It is a new world created by Covid 19.
Dubbo Computer Repairs is continuing to operate with some modifications to the way we do business, for the time being:
- We will be unable to visit your home
- Attendance to commercial and business premises by arrangement (call us)
- Social Distancing guidelines apply for drop off and pick up
Remote IT Support
We have always offered remote support services for clients in our more remote rural areas. We continue to do so. It is appropriate in the current circumstances to do the same for our customers in Dubbo.
Whilst this is not practical for hardware issues, a lot of software problems can be fixed by allowing us to remotely log in to your computer. This can only be done with your permission.
Privacy and security
Banking-standard TLS 1.2 technology used.
Only those you authorize can request to access and control your computer
How can we achieve this?
There are many versions of remote desktop software.
We currently use AnyDesk.
Simply download the program then call us to make a time when we can assist you.
How to download the program
Please follow these steps:
Type "anydesk.com" into the web browser address bar and press enter
When you get to the website, click on the green button for free download
Your download in Google Chrome will save to the bottom taskbar
Double click the downloaded AnyDesk file [AnyDesk.exe]
Do not follow the instructions on the website for now
AnyDesk will start straight away
We need to know the nine digit number in the "This Desk" box
Time to ring us at Dubbo Computer Repairs
When we attempt to log in a pop up box will appear. Click "Accept"
That is it.
Old computers tend not to last forever. Not big news. So when the old PC, Laptop or tablet finally dies what do you do with it?
In this business we have always had a policy of trying to recycle as much as possible.
So years ago we sorted the dead IT equipment into relevant lots and carted them to the tip where we put it in the "recycle" section.
It was found later to our dismay that this effort merely resulted in the lot being put into landfill!
Not a great outcome to say the least. So we asked around.
Enter Officeworks. This is not an advert for the company but they apppear to have done a great job in setting up an IT recycling program.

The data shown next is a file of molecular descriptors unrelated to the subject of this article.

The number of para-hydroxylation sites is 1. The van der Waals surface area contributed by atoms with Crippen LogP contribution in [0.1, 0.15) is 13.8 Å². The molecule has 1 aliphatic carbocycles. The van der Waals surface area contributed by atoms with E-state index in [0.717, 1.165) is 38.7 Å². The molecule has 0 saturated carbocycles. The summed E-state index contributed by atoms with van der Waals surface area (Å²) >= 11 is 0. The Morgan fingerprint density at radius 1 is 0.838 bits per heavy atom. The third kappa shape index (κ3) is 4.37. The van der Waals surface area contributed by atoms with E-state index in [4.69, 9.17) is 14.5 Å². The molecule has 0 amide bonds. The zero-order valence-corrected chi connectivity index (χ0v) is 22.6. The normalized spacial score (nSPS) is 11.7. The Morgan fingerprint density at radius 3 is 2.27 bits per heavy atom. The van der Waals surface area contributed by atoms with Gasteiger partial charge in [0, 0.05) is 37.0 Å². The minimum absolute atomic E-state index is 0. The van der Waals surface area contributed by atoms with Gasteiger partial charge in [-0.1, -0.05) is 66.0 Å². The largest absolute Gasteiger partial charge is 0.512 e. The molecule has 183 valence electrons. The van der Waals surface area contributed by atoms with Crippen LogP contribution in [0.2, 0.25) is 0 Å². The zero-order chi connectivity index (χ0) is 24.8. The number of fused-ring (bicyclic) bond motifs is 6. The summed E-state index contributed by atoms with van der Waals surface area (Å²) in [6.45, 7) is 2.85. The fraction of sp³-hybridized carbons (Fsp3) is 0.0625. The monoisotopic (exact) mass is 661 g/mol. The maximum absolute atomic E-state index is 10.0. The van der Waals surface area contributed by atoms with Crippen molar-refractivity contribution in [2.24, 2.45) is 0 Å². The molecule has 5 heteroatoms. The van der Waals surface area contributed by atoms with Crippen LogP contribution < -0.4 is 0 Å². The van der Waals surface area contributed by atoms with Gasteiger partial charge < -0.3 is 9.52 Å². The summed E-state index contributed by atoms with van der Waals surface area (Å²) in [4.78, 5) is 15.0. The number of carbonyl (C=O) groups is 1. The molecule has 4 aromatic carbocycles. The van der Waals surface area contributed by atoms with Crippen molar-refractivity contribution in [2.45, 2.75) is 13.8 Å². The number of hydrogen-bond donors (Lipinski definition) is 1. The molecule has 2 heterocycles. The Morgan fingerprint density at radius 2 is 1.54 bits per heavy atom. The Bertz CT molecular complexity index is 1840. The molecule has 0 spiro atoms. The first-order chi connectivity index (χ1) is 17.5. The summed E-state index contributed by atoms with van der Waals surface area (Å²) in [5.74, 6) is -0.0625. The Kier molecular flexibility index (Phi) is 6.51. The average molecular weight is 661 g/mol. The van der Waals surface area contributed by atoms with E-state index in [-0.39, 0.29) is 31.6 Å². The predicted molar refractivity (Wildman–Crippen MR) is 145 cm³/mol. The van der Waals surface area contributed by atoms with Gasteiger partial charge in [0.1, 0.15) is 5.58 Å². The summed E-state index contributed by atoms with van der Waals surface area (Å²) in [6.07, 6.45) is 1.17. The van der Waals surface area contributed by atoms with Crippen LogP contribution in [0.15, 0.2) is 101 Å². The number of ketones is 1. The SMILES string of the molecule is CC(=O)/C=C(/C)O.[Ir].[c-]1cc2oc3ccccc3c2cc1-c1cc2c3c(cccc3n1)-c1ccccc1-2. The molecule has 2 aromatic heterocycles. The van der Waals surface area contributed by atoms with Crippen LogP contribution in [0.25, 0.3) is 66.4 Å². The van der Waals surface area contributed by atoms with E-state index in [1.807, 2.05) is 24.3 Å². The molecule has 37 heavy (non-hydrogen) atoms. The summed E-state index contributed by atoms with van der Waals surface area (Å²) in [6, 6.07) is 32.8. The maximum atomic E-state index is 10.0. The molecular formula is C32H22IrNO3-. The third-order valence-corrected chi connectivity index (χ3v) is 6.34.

Check out the video:
Bouquets to Officeworks on this one!
People on the internet today can be incredibly connected and this can be very empowering. It can also be overpowering! The amount of your personal data collected by all sorts of companies, organisations and agencies is staggering. The reason put forward by many is so they can "enhance your online experience". Mostly though it is so they can sell "targeted advertising" at a higher premium. Ever wonder why, when you searched for clothes online, your social media feed is now full of ads reflecting what you just searched for? They are watching!
So how can we stop this data on our browsing habits from being so public? Enter Incognito Mode. Using a Google Chrome browser by using to top menu or pressing Ctrl+Shift+N a new window will open stating "Now you can browse privately, and other people who use this device won’t see your activity. However, downloads and bookmarks will be saved." Read the rest, it is important, but a new level of online privacy is now enabled.
Another useful hint is a website that tells you how to remove a great deal of online accounts you may no longer wish to have. Find it here: JUST DELETE ME.
There are further steps you can take like Proxy Servers and VPN's but we might discuss that later.
Photo courtesy: Ilya Pavlov
I remember my father telling me about IBM's new computer in Adelaide in the 1960's. It took an entire floor of an office building and could add, subtract and multiply like a boss, just couldnt do division! That is when it was running, instead of transistors the machine used valves and was prone to continual breakdowns. Sometimes when an insect was attracted to the heat and light of the valves and would short the whole system. Yep, you got it. That's where the computer term "Bug" came from.